Making Utilities for MS-DOS

Essay by Anonymous UserCollege, UndergraduateA+, February 1996

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These days, when computers play an important role in virtually all aspects of our life, the issue of concern to many programmers is Microsoft's hiding of technical documentation. Microsoft is by far the most important system software developer. There can be no argument about that. Microsoft's MS-DOS operating system has become a de facto standard (IBM's PC-DOS is actually a licensed version of MS-DOS). And this should be so, because these systems are very well written. The people who designed them are perhaps the best software engineers in the world.

But making a computer platform that is a de facto standard should imply a good deal of responsibility before the developers who make applications for that platform. In particular, proper documentation is essential for such a platform. Not providing enough documentation for a system that everyone uses can have disastrous results. Think of it, an operating system is useless by itself, its sole purpose is to provide services to applications.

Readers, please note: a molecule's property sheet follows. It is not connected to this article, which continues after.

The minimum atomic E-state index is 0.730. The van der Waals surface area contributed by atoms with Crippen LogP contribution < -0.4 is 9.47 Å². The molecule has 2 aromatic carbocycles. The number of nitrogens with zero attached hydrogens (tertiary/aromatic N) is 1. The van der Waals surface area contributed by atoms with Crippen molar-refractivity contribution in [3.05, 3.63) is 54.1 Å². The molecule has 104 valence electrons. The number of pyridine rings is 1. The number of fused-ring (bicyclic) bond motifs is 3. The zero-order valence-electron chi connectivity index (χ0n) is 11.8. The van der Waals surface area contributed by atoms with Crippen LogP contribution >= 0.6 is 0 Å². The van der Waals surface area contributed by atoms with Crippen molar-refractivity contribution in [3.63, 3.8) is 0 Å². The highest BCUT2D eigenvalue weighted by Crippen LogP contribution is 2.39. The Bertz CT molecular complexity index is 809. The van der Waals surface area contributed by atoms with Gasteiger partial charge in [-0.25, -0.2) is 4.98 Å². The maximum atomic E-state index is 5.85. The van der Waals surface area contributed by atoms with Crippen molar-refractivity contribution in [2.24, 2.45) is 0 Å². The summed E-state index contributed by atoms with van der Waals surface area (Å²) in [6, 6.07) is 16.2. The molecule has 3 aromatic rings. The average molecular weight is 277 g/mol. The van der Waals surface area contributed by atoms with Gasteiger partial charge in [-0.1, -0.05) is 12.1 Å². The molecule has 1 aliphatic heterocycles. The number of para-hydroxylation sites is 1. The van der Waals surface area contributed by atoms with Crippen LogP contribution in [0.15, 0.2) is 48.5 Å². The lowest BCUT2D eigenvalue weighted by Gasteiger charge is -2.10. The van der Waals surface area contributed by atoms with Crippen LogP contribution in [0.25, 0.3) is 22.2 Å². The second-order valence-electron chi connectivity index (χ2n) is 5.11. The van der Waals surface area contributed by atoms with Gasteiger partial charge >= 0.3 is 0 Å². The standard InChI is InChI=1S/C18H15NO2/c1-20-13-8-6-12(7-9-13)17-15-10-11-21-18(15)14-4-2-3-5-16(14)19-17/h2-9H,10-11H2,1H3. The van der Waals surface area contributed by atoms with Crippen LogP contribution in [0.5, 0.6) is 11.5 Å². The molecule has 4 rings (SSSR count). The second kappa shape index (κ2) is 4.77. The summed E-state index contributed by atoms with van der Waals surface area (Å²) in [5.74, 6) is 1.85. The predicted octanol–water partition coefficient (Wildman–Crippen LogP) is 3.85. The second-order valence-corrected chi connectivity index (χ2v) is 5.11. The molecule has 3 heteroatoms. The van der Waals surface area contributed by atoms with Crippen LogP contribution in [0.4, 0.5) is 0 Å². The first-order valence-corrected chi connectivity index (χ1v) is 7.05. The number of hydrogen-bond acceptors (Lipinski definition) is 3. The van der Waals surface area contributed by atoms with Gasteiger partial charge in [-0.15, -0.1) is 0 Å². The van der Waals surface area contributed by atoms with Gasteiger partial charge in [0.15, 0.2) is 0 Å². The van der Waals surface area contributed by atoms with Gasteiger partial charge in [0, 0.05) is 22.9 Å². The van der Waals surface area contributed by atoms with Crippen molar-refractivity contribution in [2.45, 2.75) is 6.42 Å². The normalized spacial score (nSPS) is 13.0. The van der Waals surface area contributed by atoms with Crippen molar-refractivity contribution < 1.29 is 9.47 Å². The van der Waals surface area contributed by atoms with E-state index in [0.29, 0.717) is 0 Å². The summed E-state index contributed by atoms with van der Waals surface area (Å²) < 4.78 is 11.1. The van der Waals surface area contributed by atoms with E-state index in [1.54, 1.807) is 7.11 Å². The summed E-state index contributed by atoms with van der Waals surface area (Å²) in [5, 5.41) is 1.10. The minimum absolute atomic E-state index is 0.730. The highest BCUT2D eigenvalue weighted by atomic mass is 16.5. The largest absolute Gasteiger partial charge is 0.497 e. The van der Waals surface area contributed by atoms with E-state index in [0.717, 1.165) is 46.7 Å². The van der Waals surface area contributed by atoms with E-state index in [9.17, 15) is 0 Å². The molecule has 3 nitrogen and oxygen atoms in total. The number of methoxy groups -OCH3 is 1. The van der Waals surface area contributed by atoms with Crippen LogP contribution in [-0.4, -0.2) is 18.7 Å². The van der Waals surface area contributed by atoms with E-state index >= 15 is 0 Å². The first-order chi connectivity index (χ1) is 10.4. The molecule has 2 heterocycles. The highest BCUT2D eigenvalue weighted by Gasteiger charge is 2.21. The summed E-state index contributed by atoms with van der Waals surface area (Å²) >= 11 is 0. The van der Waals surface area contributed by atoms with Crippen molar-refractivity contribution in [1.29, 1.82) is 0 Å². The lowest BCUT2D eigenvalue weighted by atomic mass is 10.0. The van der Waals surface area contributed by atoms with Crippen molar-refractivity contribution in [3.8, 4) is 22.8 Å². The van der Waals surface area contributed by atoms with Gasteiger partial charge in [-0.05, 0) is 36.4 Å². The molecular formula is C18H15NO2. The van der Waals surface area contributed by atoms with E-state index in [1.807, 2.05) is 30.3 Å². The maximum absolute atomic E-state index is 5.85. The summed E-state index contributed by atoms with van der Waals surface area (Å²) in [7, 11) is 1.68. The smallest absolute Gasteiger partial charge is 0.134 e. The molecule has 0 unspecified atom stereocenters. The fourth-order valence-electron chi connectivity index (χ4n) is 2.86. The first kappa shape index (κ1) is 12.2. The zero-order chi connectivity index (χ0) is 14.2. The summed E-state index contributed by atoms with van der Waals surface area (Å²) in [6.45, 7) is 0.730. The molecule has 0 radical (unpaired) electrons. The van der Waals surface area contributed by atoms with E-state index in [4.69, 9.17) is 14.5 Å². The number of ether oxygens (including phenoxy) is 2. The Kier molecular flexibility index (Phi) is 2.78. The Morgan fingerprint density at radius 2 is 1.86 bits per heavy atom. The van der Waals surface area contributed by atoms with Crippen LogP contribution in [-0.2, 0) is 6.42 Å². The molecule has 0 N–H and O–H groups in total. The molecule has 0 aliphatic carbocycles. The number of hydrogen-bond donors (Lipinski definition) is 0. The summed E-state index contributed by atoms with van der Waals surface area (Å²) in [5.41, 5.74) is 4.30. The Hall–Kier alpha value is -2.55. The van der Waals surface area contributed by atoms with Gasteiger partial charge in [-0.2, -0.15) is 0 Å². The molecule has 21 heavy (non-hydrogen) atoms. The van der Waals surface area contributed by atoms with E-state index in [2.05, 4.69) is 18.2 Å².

And who would be able to develop applications for an operating system if the documentation for that system is confidential and available only to the company that developed it? Obviously, only the company that has developed that operating system will be able to develop software for it. And this is a violation of the Antitrust Law.

And now I start having a suspicion that this is happening with Microsoft's operating systems. It should be no secret to anyone that MS-DOS contains a lot of undocumented system calls, data structures and other features. Numerous books have been written on this subject (see bibliography). Many of them are vital to system programming. There is no way to write a piece of system software, such as a multitasker, a local area network, or another operating system extension, without knowing this undocumented...